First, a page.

Overall, every sound has a healthier tone and is an improvement. I canít tell you by decibel and tone comparison values but they are. You can hear the empty shell casings being ejected from the deck gun and the mechanical cycling. The really cool part is that the sounds can be traded back and forth with many of the ones in DC. There are a couple of DC sounds that are a bit better than even the revamped SH2 ones. This is not to say all are one-for-one trades with the same names but listening to both simís sounds side-by-side will allow you to find similar, better ones. The new U-boat deck gun sounds better than the destroyerís 5-inchers and easily swaps.

The collision creak of bending steel is better in SH2 and can swap. Thereís a better gun sound in SH2 that makes the 40 mm Bofers in DC sound better. Incoming rounds sounds from SH2 are better than those of DC and can replace them. Any freeware sound program will allow the user to modify .WAV files if these still arenít of personal preference. There are endless options.

The wake, cloud, land and water texture .TGAs in SH2 can be swapped into DC too. The pyrotechnics files also interchange.

More on File Swapping

As far as the many data files go, they all may not interface in a straight exchange. I tried a few and got a bit of difference in on-deck visuals while running DC so try those at your own risk. Assuredly, most of the pertinent data files have been altered. It is impossible to say exactly what has been improved to any perceptible degree in side-by-side comparison, but all the mechanics of the sim are in those files and we must assume they have been improved as stated. If I feel a torpedo runs more true to actual form or a turn on the boat is imperceptibly improved it is all the better. I sensed a tighter overall feel from the sim and a bit more difficult in some things, which is good. This is not a night and day difference but it is noticeable. Go to the NWS site and check out the improvements listed and decide for yourself.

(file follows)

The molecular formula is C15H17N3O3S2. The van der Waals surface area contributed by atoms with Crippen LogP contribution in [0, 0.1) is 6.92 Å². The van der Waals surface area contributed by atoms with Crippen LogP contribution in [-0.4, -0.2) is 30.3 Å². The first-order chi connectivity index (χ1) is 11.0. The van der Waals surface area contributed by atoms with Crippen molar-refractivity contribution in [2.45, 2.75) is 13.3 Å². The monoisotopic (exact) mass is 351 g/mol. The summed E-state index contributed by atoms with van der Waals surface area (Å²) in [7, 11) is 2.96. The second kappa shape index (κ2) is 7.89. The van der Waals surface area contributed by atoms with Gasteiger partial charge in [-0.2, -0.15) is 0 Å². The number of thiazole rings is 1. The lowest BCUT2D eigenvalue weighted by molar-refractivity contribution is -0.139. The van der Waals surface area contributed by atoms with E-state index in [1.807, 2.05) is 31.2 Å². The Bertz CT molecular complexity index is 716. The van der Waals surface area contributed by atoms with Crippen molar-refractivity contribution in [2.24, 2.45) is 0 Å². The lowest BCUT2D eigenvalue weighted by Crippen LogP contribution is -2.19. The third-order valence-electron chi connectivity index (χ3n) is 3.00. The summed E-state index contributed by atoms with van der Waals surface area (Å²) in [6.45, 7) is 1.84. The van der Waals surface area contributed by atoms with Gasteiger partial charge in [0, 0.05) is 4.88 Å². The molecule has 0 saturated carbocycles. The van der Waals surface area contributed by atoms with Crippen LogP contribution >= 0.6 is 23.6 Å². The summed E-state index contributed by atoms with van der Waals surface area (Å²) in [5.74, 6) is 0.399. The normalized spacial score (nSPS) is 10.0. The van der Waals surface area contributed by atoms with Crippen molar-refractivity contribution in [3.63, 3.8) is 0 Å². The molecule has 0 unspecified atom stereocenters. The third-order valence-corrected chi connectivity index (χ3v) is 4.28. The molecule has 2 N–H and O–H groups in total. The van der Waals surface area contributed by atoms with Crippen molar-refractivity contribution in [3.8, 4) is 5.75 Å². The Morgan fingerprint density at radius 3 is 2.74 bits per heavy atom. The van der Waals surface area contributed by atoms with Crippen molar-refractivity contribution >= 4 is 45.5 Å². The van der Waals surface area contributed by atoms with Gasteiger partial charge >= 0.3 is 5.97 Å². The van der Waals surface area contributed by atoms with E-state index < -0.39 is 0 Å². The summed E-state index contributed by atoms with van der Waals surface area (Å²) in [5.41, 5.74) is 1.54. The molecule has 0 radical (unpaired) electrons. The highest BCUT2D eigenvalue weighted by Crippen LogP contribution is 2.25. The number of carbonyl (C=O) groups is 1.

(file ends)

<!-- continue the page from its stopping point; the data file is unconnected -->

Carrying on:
See NavalWarfare.net for improvement list

As this article is finished there are additional sound files now available for SH2 and the first modifications for DC are also available! There are many other naval games and sims discussed with patches and information presented.

Nothing has degraded so you have nothing to lose by installing the files. If you do not like the enhancements all the original files are saved for recovery. I believe that over the course of fully indulging in all the missions and set ups you may be pleased.




Review System:
  • Mobo: ASUS A7V133 200/266MhZ FSB
  • RAM: 256MB PC-133 RAM
  • CPU: Athlon T-Bird 1.3GhZ CPU
  • Audio: SoundBlaster PCI 128 w/Yamaha YST-M7 speakers
  • Video: NVIDIA GeForce2 Ultra
  • OS: Windows ME with Direct X 8.1
  • Display: 17Ē Envision monitor .27mm dp
  • CDROM: Samsung 52X